I believe empathy has to be one of the most important qualities of a good consultancy (or indeed of a quality senior manager with a virtual team in a matrix organisation). In some ways it's almost more important than some other core skills in that it's more likely to place the consultant's recommendations firmly under the customer's pain point.
Multi-channel retailers have questions and need some love and tenderness. Ideally, you should feel their pain. They have a bunch of things that keep them up at night and empathising with these will make for a better ecommerce experience consultant.
Here's a rough list (transcribed unformatted from my moleskine) of my favourite nightmares:
- Do I need analytics, retargeting, algorithmic recommendations, satisfaction survey tools?
- Single customer view (oh yes... one of those would be nice)
- Why does enterprise software cost so ridiculously much? (For the cost of a year's license for entry-level analytics I could hire three engineers?!?)
- Marketing and communication, how much cash should I be giving Google? How can my trading team and my online marketing team work more closely together?
- How do traditional insight teams (big database, big budget, slow staging) fit in the same plan as front-end analitics-driven teams (rapid staging, lower cost)?
- How do I manage the difference in staging speed of different business silos (Experience team leading client-side but with the threat that my front-end is making promises to customer that my back-end can't deliver).
- Platform issues: Where do I start!?! Performance, governance, maintenance, reliability, (in)flexibility, scalability
- What data can I trust? How can I manage my progress?
- Generally, how to I measure and manage the impact on my customer experience of:
- Range extension (marketplace, OEM, etc)
- SKU availability (allocation online/offline etc)
- Delivery (number of men, suppliers, boxing and packaging issues)
- Product information and imagery, access to exciting rich media etc
- Selling and fulfilling across the channels (multichannel retail suffering!)
- Social content
- EPOS disasters, why is it so hard to simply give the customer his pound coin back and why does he have to give his postcode?
- Content management, why is it so hard to add, to change content?
- Times are tough, how do I plan the amortisation of my improvements and "burn rate" for new initiatives?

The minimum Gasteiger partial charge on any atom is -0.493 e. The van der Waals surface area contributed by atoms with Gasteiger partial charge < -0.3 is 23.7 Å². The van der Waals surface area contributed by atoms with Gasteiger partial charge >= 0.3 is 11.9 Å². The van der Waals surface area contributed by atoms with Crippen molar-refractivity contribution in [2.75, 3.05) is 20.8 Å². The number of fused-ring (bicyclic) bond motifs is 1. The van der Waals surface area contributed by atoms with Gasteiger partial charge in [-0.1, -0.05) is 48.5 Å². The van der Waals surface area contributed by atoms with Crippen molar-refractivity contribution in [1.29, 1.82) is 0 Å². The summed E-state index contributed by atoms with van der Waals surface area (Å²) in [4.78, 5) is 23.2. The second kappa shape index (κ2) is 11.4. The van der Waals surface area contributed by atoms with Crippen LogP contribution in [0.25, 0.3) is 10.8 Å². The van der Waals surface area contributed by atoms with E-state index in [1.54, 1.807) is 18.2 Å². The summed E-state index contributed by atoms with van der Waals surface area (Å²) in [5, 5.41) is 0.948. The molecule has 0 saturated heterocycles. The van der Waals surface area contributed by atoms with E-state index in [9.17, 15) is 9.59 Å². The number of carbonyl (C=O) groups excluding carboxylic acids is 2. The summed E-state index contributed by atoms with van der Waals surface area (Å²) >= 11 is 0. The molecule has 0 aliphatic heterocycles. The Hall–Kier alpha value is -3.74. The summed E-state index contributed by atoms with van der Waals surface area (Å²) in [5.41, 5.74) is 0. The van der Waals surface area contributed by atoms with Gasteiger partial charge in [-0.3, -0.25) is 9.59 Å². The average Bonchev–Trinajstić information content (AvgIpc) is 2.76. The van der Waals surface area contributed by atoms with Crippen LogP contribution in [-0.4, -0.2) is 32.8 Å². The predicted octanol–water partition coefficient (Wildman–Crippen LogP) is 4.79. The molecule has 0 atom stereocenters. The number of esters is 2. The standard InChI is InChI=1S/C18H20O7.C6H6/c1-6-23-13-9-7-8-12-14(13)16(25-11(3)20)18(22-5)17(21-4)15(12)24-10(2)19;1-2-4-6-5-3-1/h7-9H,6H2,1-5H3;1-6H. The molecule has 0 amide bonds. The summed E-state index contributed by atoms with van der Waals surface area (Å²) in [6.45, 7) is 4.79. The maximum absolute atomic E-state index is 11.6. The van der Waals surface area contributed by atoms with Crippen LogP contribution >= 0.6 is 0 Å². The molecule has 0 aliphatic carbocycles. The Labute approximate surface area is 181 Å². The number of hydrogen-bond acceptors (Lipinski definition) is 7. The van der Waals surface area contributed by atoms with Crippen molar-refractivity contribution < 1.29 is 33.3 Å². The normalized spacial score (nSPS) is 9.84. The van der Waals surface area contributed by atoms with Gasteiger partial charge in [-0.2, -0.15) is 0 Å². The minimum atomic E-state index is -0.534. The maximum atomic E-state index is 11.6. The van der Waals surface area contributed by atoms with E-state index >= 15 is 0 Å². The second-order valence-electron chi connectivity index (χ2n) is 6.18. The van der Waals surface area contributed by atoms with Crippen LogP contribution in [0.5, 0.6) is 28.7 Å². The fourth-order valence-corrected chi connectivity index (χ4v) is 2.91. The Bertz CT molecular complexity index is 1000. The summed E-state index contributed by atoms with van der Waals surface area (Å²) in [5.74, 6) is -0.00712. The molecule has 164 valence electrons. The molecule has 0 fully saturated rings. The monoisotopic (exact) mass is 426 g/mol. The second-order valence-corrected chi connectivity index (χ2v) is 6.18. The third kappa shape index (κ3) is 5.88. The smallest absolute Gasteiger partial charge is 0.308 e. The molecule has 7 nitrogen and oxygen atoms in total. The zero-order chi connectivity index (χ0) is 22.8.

- How do I calculate the risk and plan the scheduling of the potential rewards?
- Call centre costs and governance
- Uniqueness (satisfying the promise of "unique experiences") - many/most platforms assume SKU interchangability, how do I create unique experiences when ecommerce platforms increasingly follow similar design patterns?
- Should I be focusing on GETTING THE BASICS RIGHT or do I need to go get some new optimising technology?
- If I can't have bespoke channels, can I have bespoke categories (yes I can!)
So yeah, quite a list:-)
I'm guessing there's a lot more, but even with this rough first draft, I can see some broad areas where a consultant might want to focus attention:
Start with the "Digital Map"
Where do we need to be in the mid-to-long term and what do we need to get there? Most businesses maintain a voice-of-the-customer report and maintain a "Customer Plan" these days. The Digital Map builds on those learnings and supports those commitments but with a focus on the elements that directly influence ecommerce performance.
What can I do today?
While we work on a digital map we also need to think about YoY reporting and getting results as quickly as possible. A lot of the nightmares above can be at least addressed at this stage.
Making stuff that works better, like a better online store
A lot of the above touch on good old fashioned design and build. The consultant needs to be able to deliver a quantifiably better ecommerce website building on the customer's platform investment.
Deeper fixes underpinning the online experience
It's unlikely you're going to let me edit the Cobol that structures your mainframe's performance but somewhere between the ubiquitous SAP rollout-that-never-happens and cryogenic defrosting of top programmers active in 1979 there lies a wide scope of systems analysis and solutions analysis and architecture. You're going to want to offer those services too.
If you can't measure it you can't...
Ecommerce managers are some of the most accountable folk around. When your basket is dropping and your MI is a mess its easy to find your bonus under threat. These guys needs top-notch help with people, processes and performance measurement.
So lots to consider when choosing a consultant then:-)